Another finding of the survey is a strong variation in the number of huntable species in the different countries. For instance, at the time of the inquiry the Netherlands had hunting seasons for only 2 mammalian species while in Austria the number was 24. Without a doubt, such variation within Europe can often be traced back to the difference in the occurrence of wild animals, though in some cases it has to be seen as a result of the local political decision-making processes fostered by strong resentments towards hunting.
Further conclusions from the comparison of hunting seasons
Already in 2008 an inquiry was presented at the 4th symposium on red deer of the “Deutsche Wildtier Stiftung” (cf. proceedings “’Jagdfrei‘ für den Rothirsch!”) demonstrating the significant differences in the length of hunting seasons for red deer in Europe. Also similar findings were applicable for other game species, like roe deer or fallow deer.
Striking is also the fact that the differentiation of age groups is varying greatly from state to state, whereas the so-called “hunting countries” often showed a relative simplicity in classification. These disparities underline the different values and thus, different priorities of the European countries regarding individual game species. Here, a change in the hunting culture, for example from a traditionally strong management and hunting of small game to a one-sided concentration on big game, could be noted in specific states. This may be dangerous for certain game species, which would fall prey to neglect. It may also have considerable negative effects on the variety of game species resulting from lack of promotion and research.
Proposals for continuation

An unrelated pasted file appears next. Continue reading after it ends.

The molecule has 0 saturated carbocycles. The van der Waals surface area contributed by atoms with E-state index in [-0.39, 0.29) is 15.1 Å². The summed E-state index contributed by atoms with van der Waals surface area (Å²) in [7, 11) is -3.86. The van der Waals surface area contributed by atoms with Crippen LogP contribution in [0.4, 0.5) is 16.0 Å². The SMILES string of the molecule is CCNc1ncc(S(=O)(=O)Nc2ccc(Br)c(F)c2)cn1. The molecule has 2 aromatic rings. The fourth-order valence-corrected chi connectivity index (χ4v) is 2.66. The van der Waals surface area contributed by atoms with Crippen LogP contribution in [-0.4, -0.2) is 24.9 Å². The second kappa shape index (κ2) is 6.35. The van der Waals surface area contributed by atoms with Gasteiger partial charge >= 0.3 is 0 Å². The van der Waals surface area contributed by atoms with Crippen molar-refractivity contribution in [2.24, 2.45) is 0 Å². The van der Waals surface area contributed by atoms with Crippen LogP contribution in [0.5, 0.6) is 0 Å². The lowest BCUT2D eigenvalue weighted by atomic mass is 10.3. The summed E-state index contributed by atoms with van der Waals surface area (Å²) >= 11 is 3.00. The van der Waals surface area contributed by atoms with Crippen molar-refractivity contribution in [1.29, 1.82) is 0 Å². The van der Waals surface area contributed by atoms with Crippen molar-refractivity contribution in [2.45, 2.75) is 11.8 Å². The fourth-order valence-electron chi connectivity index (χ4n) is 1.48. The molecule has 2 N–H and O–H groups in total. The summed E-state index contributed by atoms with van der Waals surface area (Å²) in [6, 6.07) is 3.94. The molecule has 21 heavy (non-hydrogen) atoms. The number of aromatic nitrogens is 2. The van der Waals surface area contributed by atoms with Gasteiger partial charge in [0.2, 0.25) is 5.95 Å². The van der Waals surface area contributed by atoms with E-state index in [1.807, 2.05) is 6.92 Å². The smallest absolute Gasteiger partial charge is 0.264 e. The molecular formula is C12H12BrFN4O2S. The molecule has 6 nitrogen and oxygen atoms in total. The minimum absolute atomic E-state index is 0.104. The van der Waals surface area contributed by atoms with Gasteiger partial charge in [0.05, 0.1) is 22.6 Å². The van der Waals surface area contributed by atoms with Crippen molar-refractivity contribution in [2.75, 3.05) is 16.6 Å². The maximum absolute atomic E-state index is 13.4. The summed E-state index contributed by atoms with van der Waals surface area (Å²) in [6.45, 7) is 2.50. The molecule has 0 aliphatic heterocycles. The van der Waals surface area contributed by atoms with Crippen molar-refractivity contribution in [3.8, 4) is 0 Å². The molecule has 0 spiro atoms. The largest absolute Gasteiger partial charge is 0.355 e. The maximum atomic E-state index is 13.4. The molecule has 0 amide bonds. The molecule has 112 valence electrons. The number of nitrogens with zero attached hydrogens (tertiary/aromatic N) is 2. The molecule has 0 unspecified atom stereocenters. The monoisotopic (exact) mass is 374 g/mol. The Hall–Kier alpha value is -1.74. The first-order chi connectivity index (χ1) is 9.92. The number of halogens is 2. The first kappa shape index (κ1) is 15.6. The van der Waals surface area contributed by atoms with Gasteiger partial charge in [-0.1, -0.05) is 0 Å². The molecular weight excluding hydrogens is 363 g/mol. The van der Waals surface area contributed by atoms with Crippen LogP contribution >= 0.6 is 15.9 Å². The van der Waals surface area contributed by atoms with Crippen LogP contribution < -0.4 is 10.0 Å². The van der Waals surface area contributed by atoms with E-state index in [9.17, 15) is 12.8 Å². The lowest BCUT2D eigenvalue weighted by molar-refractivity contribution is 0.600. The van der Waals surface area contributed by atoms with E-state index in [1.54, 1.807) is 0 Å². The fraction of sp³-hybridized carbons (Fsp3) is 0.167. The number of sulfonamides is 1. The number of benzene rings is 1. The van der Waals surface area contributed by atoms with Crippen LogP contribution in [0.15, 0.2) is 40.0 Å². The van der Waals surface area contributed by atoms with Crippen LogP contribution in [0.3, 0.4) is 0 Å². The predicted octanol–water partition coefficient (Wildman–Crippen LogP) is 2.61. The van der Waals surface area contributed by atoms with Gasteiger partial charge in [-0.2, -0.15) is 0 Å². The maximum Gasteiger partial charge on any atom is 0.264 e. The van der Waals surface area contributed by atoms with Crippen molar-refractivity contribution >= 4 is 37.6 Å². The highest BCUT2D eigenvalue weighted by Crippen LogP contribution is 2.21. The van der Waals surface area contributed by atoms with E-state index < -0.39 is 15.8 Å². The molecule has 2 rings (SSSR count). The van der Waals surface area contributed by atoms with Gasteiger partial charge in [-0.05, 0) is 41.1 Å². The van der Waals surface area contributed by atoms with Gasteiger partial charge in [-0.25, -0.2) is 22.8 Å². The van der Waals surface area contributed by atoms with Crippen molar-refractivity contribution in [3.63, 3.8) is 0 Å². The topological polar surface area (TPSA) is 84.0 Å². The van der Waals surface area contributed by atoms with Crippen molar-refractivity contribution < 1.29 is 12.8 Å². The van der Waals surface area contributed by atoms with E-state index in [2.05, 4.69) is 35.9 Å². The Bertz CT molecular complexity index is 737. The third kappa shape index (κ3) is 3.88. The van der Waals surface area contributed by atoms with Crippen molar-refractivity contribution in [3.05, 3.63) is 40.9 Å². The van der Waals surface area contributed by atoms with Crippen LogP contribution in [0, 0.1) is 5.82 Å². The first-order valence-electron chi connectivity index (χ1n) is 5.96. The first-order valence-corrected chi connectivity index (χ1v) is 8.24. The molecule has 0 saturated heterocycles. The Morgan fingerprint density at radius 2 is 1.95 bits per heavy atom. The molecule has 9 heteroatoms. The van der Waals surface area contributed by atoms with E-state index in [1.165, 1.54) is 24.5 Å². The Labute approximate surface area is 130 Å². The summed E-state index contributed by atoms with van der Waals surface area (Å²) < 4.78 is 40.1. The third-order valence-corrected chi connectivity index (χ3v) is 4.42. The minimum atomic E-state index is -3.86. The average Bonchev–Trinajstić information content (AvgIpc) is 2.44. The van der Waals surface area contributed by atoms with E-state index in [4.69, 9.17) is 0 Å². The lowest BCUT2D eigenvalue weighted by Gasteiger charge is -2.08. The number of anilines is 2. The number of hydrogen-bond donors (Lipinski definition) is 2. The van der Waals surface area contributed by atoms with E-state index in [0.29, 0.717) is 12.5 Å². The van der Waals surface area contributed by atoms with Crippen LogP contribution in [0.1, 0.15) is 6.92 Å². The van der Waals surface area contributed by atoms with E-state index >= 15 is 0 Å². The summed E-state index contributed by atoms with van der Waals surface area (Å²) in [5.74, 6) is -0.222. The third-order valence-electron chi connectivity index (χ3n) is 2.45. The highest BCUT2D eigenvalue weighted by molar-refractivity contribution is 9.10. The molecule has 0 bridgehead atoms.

For the sake of the timeliness and reliability of the gathered data, it will be necessary to regularly update the tables and include eventually changes that may occur due to the amendment of national regulations or the already mentioned annual national reassessment of the hunting seasons. The geographic expansion of the collection towards the Balkan region or the Caucasus region could also give helpful supplemental awareness. The assessed data could be an indicator for the implementation of adequate management measures. First attempts to gather data from these regions showed that there are still huge difficulties, especially in respect of availability of information and language. Based on this hunting season survey, which is aimed to be as broad as possible, continuative comparisons between countries can be taken further, including additional criteria like population numbers and bag statistics, as collected e.g. for game birds within the framework of the ARTEMIS project, ran by FACE. The CIC Administrative Office welcomes other interns to continue to work on the expansion of this survey.
The CIC does not assume any liability for the accuracy of the gathered data on closed and open hunting seasons, and recommends the examination of the respective State law.
|Hunting seasons per regions|
|Hunting seasons per species|